Interviewee: Matthew Collins

And they were able, using enamel from a rhinoceros, to recover a sufficiently detailed proteome at 1.9 million years. So, in something like a bone where water might flow through the sample, we will not get such good preservation, but in enamel, it’s a very tight, closed system and they were able to recover a sufficiently detailed proteome to place that in a phylogenetic tree. And in addition, one of the nice things about enamel is in some instances, it can discriminate proteins expressed from the X and the Y chromosomes so they could discriminate male and female animals.

Interviewer: Anand Jagatia

That paper is currently uploaded as a preprint on bioRxiv, and so it hasn’t yet been peer reviewed. But the oldest bit of authenticated ancient protein discovered so far is even older, and it was found in an ostrich eggshell.

Interviewee: Beatrice Demarchi

So, ostrich shell is a really, really nice system, a really tight closed system. So, we have proteins that have the function of initiating, promoting and regulating the actual mineralisation of the shell. So, they become trapped in these huge crystals that compose the ostrich eggshell.

Interviewer: Anand Jagatia

This is Beatrice Demarchi from the University of Turin. Her group was trying to see just how far back in time ancient proteins might survive in warm environments where they usually break down much more quickly. They studied ostrich shell at several important archaeological sites, including in South Africa and Tanzania.

Interviewee: Beatrice Demarchi

So, we found something that we couldn’t quite believe. We found that there were bits of proteins surviving up to 3.8 million years ago in a climate that is really, really hot. And so, in the future if people want to find ancient protein sequences, then they’re better off looking at things that contain, for example, calcites, which is a very stable mineral because these things will have a better potential for preserving proteins.

Interviewer: Anand Jagatia

Results like this suggest we might be able to peer much further back in time using proteins than ever before. But that being said, there are some teething problems in the field. For example, contamination of ancient samples with modern proteins is a big concern, and another challenge is trying to reduce the amount of actual precious sample you need in order to do your analysis. But Matthew Collins is confident we can overcome these hurdles, and he has big hopes for the future.

Interviewee: Matthew Collins

Really, for me, the sky is the limit. I mean we know these proteins are surviving. They’re surviving over long periods of time. But more than that, so much of what humans have done is to work with proteins. They could be meat or blood or milk, but also, many of those materials are used to make gums and paints, as well as all of the remains such as bones and teeth and parchment and leather, all of which are made of protein. So, the range of materials that we have used as humans which contain proteins and the technological ability to recover ever smaller samples with greater precision, and to be able to interpret these data in a more sophisticated manner, leads me to be extraordinarily optimistic as to the future of this field.

Host: Shamini Bundell

That was Matthew Collins from the University of Cambridge in the UK and the University of Copenhagen in Denmark. You also heard from Jessica Hendy who’s at the University of York in the UK and Beatrice Demarchi from the University of Turin in Italy. If you want to learn more about ancient proteomics then you can head over to nature.com/news where you can read a Feature all about the field.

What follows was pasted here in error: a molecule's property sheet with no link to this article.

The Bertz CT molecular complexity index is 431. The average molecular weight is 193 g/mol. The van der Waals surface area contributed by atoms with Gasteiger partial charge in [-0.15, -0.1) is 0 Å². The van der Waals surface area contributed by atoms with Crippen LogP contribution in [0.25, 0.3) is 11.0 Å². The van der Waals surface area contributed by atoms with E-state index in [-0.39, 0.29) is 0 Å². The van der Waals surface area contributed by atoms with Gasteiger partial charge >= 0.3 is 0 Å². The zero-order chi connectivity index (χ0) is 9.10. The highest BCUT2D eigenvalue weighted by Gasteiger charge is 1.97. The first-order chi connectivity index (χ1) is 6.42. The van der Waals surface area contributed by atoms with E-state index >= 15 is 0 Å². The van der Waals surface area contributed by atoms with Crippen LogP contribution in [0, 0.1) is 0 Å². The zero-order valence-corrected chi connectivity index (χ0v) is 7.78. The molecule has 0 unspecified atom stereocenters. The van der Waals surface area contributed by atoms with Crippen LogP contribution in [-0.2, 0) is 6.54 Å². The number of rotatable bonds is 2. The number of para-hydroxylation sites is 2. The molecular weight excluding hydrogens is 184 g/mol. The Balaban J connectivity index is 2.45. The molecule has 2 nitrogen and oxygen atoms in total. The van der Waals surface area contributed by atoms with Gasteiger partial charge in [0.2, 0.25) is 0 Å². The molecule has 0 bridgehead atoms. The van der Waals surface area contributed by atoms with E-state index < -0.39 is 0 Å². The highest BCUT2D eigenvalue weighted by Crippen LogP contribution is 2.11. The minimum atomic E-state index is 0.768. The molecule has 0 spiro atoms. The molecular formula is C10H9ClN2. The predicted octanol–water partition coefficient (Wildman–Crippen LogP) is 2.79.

Interviewer: Benjamin Thompson

Listeners, we’ve got something a bit different for the News Chat this week. Amy Maxmen, a senior reporter here at Nature, has been in the Democratic Republic of the Congo. She’s reporting on the ongoing Ebola outbreak in the country, with support from the Pulitzer Center on Crisis Reporting. It’s a complex situation as there have been multiple conflicts in the country unrelated to the outbreak. I spoke to Amy at the backend of last week on a slightly wobbly phone line when she’d just returned from Beni, a city in the east of DRC – the region where the outbreak is centred. I started our chat by asking her about the current situation there.

Interviewee: Amy Maxmen

So, as of June 19th, now we’re entering the tenth month of this outbreak. It’s in North Kivu and Ituri, two provinces in eastern DRC, and there have been just over 2,200 cases of Ebola so far and almost 1,500 deaths.

Interviewer: Benjamin Thompson

So, this is now the second biggest outbreak of Ebola on record, and the WHO Director-General has been in the country to assess the situation.

Interviewee: Amy Maxmen

Yes, right when I arrived, I met the Director-General of the WHO, Tedros Ghebreyesus – he likes to be called Dr Tedros – and when I first met up with him, he was in Kinshasa and he spent the day meeting with big leaders like the Prime Minister of the DRC. He actually met with opposition leaders because it’s important to sort of make this a bipartisan effort. He met with the Minister of Health. He was also warning them that later that day he was going to meet with an emergency committee of experts on a conference call, so he wanted to warn all of these different leaders that they might be declaring what’s called a Public Health Emergency of International Concern. So, after that morning of meetings, he then went into a conference room for a couple of hours to speak with this emergency committee. Now, I didn’t get to sit inside that – that was confidential – but I thought maybe they would declare this an outbreak because there had been a couple of confirmed cases in Uganda. It’s important to know that as far as anyone had seen, there was no spreading of the virus to Uganda. What had happened, was a mother from Uganda had gone to a funeral for someone who had died of Ebola in DRC and then returned with her baby to Uganda and that’s where they noticed the case.